Writing. Photography. Video. The home of Jesuit High School student journalism.

Jesuit Chronicle

Writing. Photography. Video. The home of Jesuit High School student journalism.

Jesuit Chronicle

Writing. Photography. Video. The home of Jesuit High School student journalism.

Jesuit Chronicle

Review: Amelie The Musical

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The Amelie cast preformed for their audience over a four-day stretch in early November.

From the 2nd to 5th of November, Jesuit Drama put on the quirky and lovable musical, “Amélie”. The talented cast, starring Abby Wentworth as Amelie, embodied imagination and stole laughter and smiles from their audience.

The story follows Amélie from childhood to a young French woman on a journey of courage to push herself out of her introspective comfort zone. As she begins to do kind deeds for others, she inches out of her shell, and ultimately finds love.

With an intricately crafted set, the production included apartments, town squares, a cafe, and more. The black and white checked tile set the scene for mid-late century Montmartre, France, and the costumes portrayed a cohesive yet natural look for the townspeople.

With the arrival of the new addition of the performing arts community, Brandon McCoy has brought many new changes to the department. Kicking off the drama year, he decided to bring back student designed sets to Jesuit.

“Brandon started something that we haven’t done for years: it was a student set design that you saw on stage,” Elaine Kloser explained.

McCoy is an experienced veteran when it comes to drama and tech theater. He has been teaching for 20 years and has experience with acting, directing, and playwright.

However, Amélie was his first experience with Jesuit and its performing arts community.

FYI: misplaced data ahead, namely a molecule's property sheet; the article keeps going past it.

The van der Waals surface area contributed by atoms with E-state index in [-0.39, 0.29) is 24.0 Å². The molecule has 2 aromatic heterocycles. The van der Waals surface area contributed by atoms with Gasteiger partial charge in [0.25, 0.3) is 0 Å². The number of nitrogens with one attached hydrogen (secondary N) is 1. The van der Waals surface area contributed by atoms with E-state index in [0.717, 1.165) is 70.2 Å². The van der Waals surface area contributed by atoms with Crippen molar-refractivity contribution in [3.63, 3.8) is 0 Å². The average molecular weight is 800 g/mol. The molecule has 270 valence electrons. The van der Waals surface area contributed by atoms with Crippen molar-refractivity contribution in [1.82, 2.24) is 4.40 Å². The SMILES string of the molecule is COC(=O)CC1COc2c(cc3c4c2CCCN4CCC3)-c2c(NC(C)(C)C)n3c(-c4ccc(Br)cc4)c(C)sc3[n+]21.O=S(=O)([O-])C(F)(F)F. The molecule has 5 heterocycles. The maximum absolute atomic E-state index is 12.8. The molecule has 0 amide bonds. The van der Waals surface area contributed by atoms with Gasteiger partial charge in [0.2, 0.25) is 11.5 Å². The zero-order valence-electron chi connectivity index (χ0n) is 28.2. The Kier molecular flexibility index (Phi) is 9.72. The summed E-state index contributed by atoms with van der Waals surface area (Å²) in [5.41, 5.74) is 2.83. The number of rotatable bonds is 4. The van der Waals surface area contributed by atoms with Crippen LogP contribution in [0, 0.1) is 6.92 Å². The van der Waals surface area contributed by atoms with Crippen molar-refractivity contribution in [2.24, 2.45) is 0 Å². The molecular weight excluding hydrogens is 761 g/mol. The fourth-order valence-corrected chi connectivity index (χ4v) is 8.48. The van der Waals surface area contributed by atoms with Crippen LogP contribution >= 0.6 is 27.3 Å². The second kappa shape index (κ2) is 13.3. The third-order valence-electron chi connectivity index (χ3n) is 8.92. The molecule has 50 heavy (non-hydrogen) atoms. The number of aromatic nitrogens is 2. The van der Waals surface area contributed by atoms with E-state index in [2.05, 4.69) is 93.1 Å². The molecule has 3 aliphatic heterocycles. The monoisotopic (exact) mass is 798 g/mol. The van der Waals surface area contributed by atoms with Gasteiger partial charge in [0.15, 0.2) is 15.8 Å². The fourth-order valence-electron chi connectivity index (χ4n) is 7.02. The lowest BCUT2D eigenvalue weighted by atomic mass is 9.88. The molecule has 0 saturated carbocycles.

“What I loved about this experience was that I oversaw the process, but I gave license and power to the students to be creative and to lead— they were very successful in that,” McCoy said.

Leading Lady Abby Wentworth captured the hearts of the audience. From her talented singing to her flawless expressions, she was able to encapsulate the role of Amélie perfectly.

“It was my first time ever being in a big role like that. It was really scary to be honest. But it was really cool having that opportunity and experience,” Wentworth said.

With a small cast, each student played a significant role in the musical. Most students even had multiple roles.

The entire show was a product of the effort and talent from Jesuit’s drama program. Each student stepped up to the challenge and delivered a hilarious and heartwarming story to the audience.

“Theater is the most collaborative art form. It only works if it is collaborative in a healthy way, which this production was,” McCoy said.

The Theatre Department is looking forward to the season ahead.

Adjustments in tech theater, and other positive changes and collaboration “put Jesuit Drama in a great spot also for moving forward this year,” Kloser said

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